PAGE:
gullible

EnglishEdit

EtymologyEdit

Either gull +‎ -ible, or from dialectal Middle English gull (newly hatched bird), perhaps from Old Norse gulr, from the hue of its down.[1]

PronunciationEdit

AdjectiveEdit

gullible (comparative more gullible, superlative most gullible)

  1. Easily deceived or duped; naive, easily cheated or fooled.
    Andrew is so gullible, the way he still believes in Santa Claus, the Easter Bunny, the Tooth Fairy, and the Sandman at the age of fourteen.

SynonymsEdit

Derived termsEdit

TranslationsEdit

NounEdit

gullible (plural gullibles)

  1. A gullible person; someone easily fooled or tricked.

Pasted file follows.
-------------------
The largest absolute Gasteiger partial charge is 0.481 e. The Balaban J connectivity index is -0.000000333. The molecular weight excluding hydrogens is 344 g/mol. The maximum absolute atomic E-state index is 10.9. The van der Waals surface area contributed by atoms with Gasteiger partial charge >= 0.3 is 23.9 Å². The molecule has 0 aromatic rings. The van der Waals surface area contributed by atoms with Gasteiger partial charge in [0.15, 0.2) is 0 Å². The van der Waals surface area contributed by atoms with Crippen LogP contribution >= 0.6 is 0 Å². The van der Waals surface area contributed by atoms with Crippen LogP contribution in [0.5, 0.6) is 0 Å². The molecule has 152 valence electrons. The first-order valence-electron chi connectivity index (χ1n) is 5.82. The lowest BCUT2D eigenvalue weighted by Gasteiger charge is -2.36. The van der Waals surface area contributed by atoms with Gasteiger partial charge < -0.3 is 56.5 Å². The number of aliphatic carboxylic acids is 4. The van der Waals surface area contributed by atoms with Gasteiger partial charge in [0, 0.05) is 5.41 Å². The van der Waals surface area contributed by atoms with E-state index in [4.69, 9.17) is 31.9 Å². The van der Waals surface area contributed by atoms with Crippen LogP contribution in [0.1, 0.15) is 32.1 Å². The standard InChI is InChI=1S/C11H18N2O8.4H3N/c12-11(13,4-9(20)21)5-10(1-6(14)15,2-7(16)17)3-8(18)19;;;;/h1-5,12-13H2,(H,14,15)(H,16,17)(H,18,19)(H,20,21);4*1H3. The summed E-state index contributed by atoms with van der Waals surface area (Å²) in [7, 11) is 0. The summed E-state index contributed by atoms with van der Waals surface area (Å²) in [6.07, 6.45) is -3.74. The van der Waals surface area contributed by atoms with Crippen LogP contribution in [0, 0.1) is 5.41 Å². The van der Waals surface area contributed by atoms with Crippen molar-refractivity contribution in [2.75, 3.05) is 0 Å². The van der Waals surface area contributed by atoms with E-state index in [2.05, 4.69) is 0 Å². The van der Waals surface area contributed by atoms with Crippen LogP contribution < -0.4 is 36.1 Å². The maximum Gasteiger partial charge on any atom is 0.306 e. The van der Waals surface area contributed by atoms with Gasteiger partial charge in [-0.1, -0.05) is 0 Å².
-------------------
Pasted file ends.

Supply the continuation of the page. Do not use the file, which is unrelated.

• 1991, Guy Endore, Babouk: Voices of Resistance (page 70)
      They pictured to these gullibles the unearthly delights that were to be enjoyed as servants of the Spaniards. But such tricks could not last, for Cuba was too close to Saint Domingue, and news of the real conditions leaked across the windward passage and were bruited about.

ReferencesEdit

  1. ^ Douglas Harper (2001–2021) , “gullible”, in Online Etymology Dictionary

AnagramsEdit